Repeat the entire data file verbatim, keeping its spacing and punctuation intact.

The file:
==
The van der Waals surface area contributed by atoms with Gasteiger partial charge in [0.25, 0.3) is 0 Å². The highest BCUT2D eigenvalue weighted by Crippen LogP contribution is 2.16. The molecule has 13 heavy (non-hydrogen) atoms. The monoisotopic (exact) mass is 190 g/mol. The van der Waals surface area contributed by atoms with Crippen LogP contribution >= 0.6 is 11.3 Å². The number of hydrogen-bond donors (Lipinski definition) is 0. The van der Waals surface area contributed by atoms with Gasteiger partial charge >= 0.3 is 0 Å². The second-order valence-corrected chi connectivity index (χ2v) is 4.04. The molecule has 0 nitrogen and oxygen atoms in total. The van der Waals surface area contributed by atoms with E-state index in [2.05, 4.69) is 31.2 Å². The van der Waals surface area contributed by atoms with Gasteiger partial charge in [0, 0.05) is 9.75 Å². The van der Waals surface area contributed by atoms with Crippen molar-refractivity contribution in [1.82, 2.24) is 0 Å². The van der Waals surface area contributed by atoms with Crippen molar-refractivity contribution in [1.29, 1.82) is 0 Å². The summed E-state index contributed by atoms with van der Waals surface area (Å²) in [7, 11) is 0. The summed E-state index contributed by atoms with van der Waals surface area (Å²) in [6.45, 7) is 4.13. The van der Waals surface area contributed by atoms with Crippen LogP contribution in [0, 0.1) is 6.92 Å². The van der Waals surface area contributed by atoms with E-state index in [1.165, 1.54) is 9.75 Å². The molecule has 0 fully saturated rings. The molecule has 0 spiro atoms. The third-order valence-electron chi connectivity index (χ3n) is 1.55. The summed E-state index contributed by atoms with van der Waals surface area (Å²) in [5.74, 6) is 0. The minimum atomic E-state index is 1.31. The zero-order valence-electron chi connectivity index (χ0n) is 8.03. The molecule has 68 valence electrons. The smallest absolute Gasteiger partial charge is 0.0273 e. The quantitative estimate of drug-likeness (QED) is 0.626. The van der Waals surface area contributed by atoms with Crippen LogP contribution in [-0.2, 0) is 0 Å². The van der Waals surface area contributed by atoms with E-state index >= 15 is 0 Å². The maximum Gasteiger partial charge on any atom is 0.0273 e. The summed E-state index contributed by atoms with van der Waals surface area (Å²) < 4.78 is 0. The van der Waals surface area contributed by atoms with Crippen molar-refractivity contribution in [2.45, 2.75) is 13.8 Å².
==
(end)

The van der Waals surface area contributed by atoms with Gasteiger partial charge in [0.25, 0.3) is 0 Å². The highest BCUT2D eigenvalue weighted by Crippen LogP contribution is 2.16. The molecule has 13 heavy (non-hydrogen) atoms. The monoisotopic (exact) mass is 190 g/mol. The van der Waals surface area contributed by atoms with Crippen LogP contribution >= 0.6 is 11.3 Å². The number of hydrogen-bond donors (Lipinski definition) is 0. The van der Waals surface area contributed by atoms with Gasteiger partial charge >= 0.3 is 0 Å². The second-order valence-corrected chi connectivity index (χ2v) is 4.04. The molecule has 0 nitrogen and oxygen atoms in total. The van der Waals surface area contributed by atoms with E-state index in [2.05, 4.69) is 31.2 Å². The van der Waals surface area contributed by atoms with Gasteiger partial charge in [0, 0.05) is 9.75 Å². The van der Waals surface area contributed by atoms with Crippen molar-refractivity contribution in [1.82, 2.24) is 0 Å². The van der Waals surface area contributed by atoms with Crippen molar-refractivity contribution in [1.29, 1.82) is 0 Å². The summed E-state index contributed by atoms with van der Waals surface area (Å²) in [7, 11) is 0. The summed E-state index contributed by atoms with van der Waals surface area (Å²) in [6.45, 7) is 4.13. The van der Waals surface area contributed by atoms with Crippen LogP contribution in [0, 0.1) is 6.92 Å². The van der Waals surface area contributed by atoms with E-state index in [1.165, 1.54) is 9.75 Å². The molecule has 0 fully saturated rings. The molecule has 0 spiro atoms. The third-order valence-electron chi connectivity index (χ3n) is 1.55. The summed E-state index contributed by atoms with van der Waals surface area (Å²) in [5.74, 6) is 0. The minimum atomic E-state index is 1.31. The zero-order valence-electron chi connectivity index (χ0n) is 8.03. The molecule has 68 valence electrons. The smallest absolute Gasteiger partial charge is 0.0273 e. The quantitative estimate of drug-likeness (QED) is 0.626. The van der Waals surface area contributed by atoms with Crippen LogP contribution in [-0.2, 0) is 0 Å². The van der Waals surface area contributed by atoms with E-state index >= 15 is 0 Å². The maximum Gasteiger partial charge on any atom is 0.0273 e. The summed E-state index contributed by atoms with van der Waals surface area (Å²) < 4.78 is 0. The van der Waals surface area contributed by atoms with Crippen molar-refractivity contribution in [2.45, 2.75) is 13.8 Å².